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  • Antibody Basics

    Antibody: An immunoglobulin, a specialized immune protein, produced because of the introduction of an antigen into the body, and which possesses the remarkable ability to combine with the very antigen that triggered its production.
    The production of antibodies is a major function of the immune system and is carried out by a type of white blood cell called a B cell (B lymphocyte). Antibodies can be triggered by and directed at foreign proteins, microorganisms, or toxins. Some antibodies are autoantibodies and home in against our own tissues.

    Details on Antibody Basics

    The term "antibody" dates to 1901. Prior to that time, an "antibody" referred to any of a host of different substances that served as "bodies" (foot soldiers) in the fight against infection and its ill effects.

    Structure of antibody

    Each antibody consists of four polypeptides- two identical heavy chains and two identical light chains joined to form a "Y" shaped molecule. The amino acid sequence in the tips of the "Y" varies greatly among different antibodies. This variable region, composed of 110-130 amino acids, give the antibody its specificity for binding antigen. The variable region includes the ends of the light and heavy chains. Treating the antibody with a protease can cleave this region, producing Fab or fragment antigen binding that include the variable ends of an antibody.
    Structure of antibody

    Different kinds of antibodies

    There are five diiferent isotypes of antibody depending on their difference in heavy chain. These includes:

    IgG: Heavy chain γ

    This is the principle antibody found in blood and body fluids. Around 75% of the antibody circulating in the blood is IgG, and it is this isotype which provides the majority of the antibody-mediated protection against infection.

    IgG is rarely produced during an initial response to a given pathogen: this antibody is not produced until around one month initial B cell activation. The principle function of IgG is to bind to pathogens via an antigen-specific receptor, and form antigen-antibody complexes. The formation of these complexes targets the pathogen for destruction via other immune cells.

    IgM: Heavy chian μ

    The IgM isotype is expressed on the surface of B cells, but it is also secreted by cells. IgM is typically involved early in an immune response, before B cells have had time to begin secreting large quantities of IgG. This isotype can also trigger the complement cascade, via the same pathway as IgG. However, IgM is a more efficient complement trigger: a single IgM-antigen complex can trigger the cascade, whereas multiple IgG-antigen complexes are required.

    IgA: Heavy chain α

    gA is involved in mucosal immunity, preventing colonization by bacteria in areas which are otherwise unprotected from pathogenic attack. This antibody is found in mucosal areas
    In addition IgA is secreted in tears, saliva, and breast milk. In breast milk, IgA provides nursing infants with passive immunity against pathogens the mother has encountered (as opposed to the active immunity the infant will acquire when its own immune system is activated).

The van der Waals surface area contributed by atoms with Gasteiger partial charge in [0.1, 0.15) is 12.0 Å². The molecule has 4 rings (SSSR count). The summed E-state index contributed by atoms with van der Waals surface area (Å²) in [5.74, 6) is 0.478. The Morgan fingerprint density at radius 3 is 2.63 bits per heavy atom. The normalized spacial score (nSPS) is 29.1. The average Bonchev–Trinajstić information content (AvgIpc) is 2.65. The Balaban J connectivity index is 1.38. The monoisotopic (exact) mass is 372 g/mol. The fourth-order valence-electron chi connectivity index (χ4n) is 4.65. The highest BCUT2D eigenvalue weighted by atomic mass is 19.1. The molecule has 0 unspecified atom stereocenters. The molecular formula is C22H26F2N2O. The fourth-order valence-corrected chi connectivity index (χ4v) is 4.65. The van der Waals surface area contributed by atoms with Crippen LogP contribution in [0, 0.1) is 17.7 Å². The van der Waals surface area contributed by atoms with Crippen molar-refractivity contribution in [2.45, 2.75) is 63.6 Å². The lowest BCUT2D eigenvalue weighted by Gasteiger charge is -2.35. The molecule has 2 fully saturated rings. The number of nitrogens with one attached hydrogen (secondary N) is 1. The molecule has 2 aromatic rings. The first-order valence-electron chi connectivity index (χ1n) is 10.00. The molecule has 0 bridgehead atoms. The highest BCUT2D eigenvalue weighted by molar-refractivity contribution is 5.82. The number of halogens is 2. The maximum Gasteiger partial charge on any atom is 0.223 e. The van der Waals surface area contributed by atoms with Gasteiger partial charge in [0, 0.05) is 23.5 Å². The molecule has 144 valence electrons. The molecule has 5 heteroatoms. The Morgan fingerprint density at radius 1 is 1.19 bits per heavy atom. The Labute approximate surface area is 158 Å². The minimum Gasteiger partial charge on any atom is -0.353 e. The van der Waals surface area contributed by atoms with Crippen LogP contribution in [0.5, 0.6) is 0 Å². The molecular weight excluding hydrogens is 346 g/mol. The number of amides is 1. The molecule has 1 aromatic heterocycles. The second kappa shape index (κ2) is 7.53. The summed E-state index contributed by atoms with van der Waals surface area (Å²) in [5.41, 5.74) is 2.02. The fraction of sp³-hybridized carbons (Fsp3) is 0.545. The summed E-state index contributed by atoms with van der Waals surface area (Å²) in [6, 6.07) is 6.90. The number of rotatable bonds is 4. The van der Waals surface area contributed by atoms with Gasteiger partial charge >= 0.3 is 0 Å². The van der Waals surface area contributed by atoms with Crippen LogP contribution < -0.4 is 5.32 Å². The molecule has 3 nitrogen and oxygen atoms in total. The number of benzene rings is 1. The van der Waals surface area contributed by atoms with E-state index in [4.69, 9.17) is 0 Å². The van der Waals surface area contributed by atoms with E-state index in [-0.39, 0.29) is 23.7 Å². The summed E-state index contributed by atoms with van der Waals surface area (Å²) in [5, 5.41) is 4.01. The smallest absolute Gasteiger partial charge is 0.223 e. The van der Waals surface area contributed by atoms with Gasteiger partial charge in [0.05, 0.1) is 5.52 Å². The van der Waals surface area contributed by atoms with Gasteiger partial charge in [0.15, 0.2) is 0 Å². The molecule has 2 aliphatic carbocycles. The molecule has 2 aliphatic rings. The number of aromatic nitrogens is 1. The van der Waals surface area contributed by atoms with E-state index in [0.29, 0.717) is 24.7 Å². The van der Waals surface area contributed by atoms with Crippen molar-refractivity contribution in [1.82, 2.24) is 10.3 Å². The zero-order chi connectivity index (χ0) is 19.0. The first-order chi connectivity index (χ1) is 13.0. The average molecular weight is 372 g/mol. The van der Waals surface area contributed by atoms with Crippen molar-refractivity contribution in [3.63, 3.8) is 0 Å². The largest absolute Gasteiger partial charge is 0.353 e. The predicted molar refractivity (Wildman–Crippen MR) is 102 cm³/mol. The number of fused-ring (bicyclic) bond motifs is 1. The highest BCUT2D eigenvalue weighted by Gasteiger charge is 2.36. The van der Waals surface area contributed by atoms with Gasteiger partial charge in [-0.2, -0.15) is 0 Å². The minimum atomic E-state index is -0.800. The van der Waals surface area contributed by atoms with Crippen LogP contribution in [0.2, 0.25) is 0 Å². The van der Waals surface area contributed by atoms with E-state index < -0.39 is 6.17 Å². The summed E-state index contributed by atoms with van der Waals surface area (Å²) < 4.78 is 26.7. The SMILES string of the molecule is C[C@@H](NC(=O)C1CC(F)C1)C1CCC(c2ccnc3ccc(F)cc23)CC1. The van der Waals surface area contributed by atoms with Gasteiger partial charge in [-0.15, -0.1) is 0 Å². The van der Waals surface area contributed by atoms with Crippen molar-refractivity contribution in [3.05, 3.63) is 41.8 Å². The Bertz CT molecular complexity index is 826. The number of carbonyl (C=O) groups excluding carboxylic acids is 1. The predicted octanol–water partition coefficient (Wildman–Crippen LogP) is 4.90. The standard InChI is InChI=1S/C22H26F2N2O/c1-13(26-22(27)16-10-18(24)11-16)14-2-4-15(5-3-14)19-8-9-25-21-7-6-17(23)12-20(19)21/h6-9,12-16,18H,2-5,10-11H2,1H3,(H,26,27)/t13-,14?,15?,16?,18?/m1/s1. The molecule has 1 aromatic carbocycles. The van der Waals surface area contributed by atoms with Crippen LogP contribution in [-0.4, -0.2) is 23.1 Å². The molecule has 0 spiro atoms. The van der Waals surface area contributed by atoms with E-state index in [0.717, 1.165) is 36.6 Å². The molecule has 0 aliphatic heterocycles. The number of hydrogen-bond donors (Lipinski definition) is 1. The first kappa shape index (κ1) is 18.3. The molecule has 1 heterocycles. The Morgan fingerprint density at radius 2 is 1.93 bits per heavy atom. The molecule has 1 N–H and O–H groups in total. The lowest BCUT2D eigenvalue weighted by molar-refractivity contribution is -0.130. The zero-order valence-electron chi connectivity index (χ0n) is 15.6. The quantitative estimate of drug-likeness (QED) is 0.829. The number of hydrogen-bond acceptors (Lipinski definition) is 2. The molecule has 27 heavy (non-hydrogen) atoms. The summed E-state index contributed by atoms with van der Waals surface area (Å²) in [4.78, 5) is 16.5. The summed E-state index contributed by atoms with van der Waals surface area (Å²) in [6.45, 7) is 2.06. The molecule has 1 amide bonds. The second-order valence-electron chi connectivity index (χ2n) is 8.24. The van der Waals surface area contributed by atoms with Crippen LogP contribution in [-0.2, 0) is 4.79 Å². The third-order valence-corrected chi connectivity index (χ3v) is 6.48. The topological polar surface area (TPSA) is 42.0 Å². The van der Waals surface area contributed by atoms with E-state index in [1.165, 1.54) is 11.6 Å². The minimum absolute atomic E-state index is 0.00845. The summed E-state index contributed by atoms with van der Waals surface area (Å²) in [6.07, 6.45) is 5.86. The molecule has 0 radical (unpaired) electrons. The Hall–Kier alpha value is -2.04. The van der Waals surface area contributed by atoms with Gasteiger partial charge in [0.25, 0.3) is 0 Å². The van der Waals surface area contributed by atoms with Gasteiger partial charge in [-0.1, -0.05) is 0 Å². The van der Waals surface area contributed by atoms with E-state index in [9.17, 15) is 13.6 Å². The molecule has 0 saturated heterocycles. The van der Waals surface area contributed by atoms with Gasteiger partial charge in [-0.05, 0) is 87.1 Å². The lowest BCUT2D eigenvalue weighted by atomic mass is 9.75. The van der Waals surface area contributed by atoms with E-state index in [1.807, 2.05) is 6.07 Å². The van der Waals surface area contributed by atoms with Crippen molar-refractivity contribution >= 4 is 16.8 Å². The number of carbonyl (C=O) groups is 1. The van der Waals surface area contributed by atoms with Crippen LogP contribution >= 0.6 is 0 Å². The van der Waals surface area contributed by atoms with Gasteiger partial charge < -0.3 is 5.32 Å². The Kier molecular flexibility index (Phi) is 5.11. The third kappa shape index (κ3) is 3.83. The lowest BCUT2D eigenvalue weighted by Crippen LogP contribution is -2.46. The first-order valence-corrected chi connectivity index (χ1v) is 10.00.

IgE: Heavy chain ε

    This isotype plays an important role in immune responses to certain parasites, in particular parasitic worms.
    IgE is also strongly associated with allergic reactions, due to its ability to trigger granulocytes to release their toxic chemicals when the antibody comes into contact with its specific antigen. These antigens are proteins from the animal and plant species which commonly trigger allergies.

    IgD: Heavy chain δ

    The function of IgD is not particularly well-defined. This antibody appears as an antigen receptor on naive B cells (those which have not yet been activated by antigen), and provides a signal to B cells at the end of their maturation process in the spleen. Apart from this, IgD has no other known role.

    Fucntions of antibodies

    A. Antigen binding

    Immunoglobulins bind specifically to one or a few closely related antigens. Each immunoglobulin actually binds to a specific antigenic determinant. Antigen binding by antibodies is the primary function of antibodies and can result in protection of the host. The valency of antibody refers to the number of antigenic determinants that an individual antibody molecule can bind. The valency of all antibodies is at least two and in some instances more.

    B. Effector Functions

    Frequently the binding of an antibody to an antigen has no direct biological effect. Rather, the significant biological effects are a consequence of secondary "effector functions" of antibodies. The immunoglobulins mediate a variety of these effector functions. Usually the ability to carry out a particular effector function requires that the antibody bind to its antigen. Not every immunoglobulin will mediate all effector functions. Such effector functions include:
  • 1. Fixation of complement - This results in lysis of cells and release of biologically active molecules
  • 2. Binding to various cell types - Phagocytic cells, lymphocytes, platelets, mast cells, and basophils have receptors that bind immunoglobulins. This binding can activate the cells to perform some function. Some immunoglobulins also bind to receptors on placental trophoblasts, which results in transfer of the immunoglobulin across the placenta. As a result, the transferred maternal antibodies provide immunity to the fetus and newborn